2023-04-01 to 2026-03-31
Approx. 1,2 mil. EUR
Hannes J. König
Department of Land use & Governance, Humboldt University of Berlin, Müncheberg, Germany
Department of Geography, National Institute of Geophysics Geodesy and Geography – Bulgarian Academy of Science, Sofia, Bulgaria
Department of Civil, Environmental and Mechanical Engineering, University of Trento, Trento, Italy
Department of Terrestrial Biodiversity, Norwegian Institute for Nature Research, Trondheim, Norway
Center for Research of Agricultural and Natural Risks, Technical University of Madrid, Madrid, Spain
The recovery of formerly rare wildlife populations (i.e. crane, wolf, beaver and others) in Europe is a remarkable wildlife conservation success story, and yet presents daunting challenges for human–wildlife coexistence in shared cultural landscapes, leading to trade-offs such as illegal wildlife killing, crop and livestock damages, and ensuing social conflicts. Ensuring long-term conservation outcomes for wildlife species, including saving of small populations from extinction to sustaining large recovered populations, requires a profound understanding of benefits and trade-offs of wildlife conservation, the effectiveness of alternative policy and management coping strategies as well as the role of stakeholders and alternative governance modes.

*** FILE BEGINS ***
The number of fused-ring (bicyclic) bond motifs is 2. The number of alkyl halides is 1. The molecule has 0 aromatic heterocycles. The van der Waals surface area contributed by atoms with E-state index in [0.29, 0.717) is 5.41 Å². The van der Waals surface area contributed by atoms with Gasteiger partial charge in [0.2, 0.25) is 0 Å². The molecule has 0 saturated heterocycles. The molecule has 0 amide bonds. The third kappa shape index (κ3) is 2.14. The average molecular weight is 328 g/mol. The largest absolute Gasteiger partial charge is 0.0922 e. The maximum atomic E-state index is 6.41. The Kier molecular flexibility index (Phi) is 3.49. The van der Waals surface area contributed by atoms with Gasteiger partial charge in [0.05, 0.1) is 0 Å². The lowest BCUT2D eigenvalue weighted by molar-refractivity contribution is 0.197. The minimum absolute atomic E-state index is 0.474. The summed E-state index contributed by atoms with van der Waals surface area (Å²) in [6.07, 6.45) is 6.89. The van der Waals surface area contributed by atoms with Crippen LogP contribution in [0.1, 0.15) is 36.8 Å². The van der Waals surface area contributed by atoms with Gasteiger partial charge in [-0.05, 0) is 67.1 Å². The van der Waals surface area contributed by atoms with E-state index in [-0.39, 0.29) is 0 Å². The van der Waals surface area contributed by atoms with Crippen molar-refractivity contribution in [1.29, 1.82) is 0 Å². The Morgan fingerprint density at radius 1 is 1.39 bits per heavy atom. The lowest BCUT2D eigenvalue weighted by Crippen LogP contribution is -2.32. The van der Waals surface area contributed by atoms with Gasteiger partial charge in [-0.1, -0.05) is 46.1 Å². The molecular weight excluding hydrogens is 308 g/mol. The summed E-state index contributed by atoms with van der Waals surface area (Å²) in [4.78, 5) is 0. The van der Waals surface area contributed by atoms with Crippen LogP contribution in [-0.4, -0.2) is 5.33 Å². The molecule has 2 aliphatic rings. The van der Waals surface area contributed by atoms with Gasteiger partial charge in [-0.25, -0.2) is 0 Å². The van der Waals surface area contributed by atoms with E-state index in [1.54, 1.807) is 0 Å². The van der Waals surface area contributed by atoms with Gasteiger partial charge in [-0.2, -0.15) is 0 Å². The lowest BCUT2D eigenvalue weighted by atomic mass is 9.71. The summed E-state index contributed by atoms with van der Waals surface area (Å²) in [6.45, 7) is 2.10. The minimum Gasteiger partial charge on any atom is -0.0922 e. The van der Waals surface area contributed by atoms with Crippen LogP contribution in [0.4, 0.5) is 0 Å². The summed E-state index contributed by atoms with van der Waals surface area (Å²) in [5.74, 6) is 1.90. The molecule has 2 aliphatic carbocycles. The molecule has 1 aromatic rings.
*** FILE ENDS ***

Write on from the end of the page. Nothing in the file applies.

Advance knowledge on effective and integrative wildlife biodiversity management in Europe by:
Identifying the role of landscape structure and land use diversity on wildlife benefits and costs;
Disentangling the complex human-dynamics in wildlife management;
Transdisciplinary integration of academic and stakeholder knowledge as well as its generalisation and upscaling.
In the wildlife ecology approach (objective 1), machine learning-based analysis of wildlife monitoring and newly collected data, spatially-explicit analysis and modelling of wildlife benefits and costs are planned. While for the sustainability science approach (objective 2), situational analysis of stakeholders, roles, norms and priorities and relational values, quantification of ecosystem services and disservices, assessment of cost-effectiveness, acceptability and sustainability of current and novel coping strategies and modes of human-wildlife governance will be conducted. These results will be applied to the transdisciplinary integration of knowledge (objective 3), by participatory co-development and assessment of future human-wildlife coexistence scenarios and selected experimentation with co-designed coping strategies.
The combined use of these methods is expected to significantly advance knowledge on effective and integrative wildlife biodiversity management in Europe. This includes case-specific and general conditions that are either conducive or limiting for wildlife conservation in protected and shared landscapes across Europe, as well as the role of current and alternative wildlife policy and governance modes and management practices.